}
      
      return null;
      
   }
   
   public InputStream retrieveStream(String url) {
      
      HttpGet getRequest = new HttpGet(url);
        
      try {
         
         HttpResponse getResponse = client.execute(getRequest);
         final int statusCode = getResponse.getStatusLine().getStatusCode();
         
         if (statusCode != HttpStatus.SC_OK) { 
            Log.w(getClass().getSimpleName(), "Error " + statusCode + " for URL " + url);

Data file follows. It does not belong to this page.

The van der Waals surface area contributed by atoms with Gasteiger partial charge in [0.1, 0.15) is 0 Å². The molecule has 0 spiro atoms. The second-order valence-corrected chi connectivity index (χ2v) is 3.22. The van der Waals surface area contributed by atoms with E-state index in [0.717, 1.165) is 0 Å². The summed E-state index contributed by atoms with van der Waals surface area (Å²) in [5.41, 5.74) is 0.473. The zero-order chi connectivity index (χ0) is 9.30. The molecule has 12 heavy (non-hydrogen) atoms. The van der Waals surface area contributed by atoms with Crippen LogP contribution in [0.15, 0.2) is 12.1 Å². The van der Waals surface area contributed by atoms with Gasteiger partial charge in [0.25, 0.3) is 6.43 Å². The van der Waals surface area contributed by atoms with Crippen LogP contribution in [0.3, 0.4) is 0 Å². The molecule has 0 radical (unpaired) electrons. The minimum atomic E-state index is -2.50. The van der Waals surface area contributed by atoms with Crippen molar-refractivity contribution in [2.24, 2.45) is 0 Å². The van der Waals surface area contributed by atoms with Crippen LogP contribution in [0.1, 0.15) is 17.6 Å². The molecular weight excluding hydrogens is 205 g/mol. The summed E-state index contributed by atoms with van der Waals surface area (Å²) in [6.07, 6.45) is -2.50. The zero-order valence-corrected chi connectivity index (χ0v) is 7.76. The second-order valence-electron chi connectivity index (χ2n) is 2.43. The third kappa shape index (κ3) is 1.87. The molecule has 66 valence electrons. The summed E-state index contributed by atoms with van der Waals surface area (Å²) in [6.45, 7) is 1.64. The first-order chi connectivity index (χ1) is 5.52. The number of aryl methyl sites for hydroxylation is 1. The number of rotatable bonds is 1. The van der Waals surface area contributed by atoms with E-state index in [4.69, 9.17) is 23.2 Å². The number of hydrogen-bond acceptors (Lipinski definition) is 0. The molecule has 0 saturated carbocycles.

return null;
         }

         HttpEntity getResponseEntity = getResponse.getEntity();
         return getResponseEntity.getContent();
         
      } 
      catch (IOException e) {
         getRequest.abort();
         Log.w(getClass().getSimpleName(), "Error for URL " + url, e);
      }
      
      return null;
      
   }
   
   public Bitmap retrieveBitmap(String url) throws Exception {
      
      InputStream inputStream = null;
      try {
         inputStream = this.retrieveStream(url);
         final Bitmap bitmap = BitmapFactory.decodeStream(new FlushedInputStream(inputStream));
         return bitmap;
      } 
      finally {
         Utils.closeStreamQuietly(inputStream);
      }
      
   }

}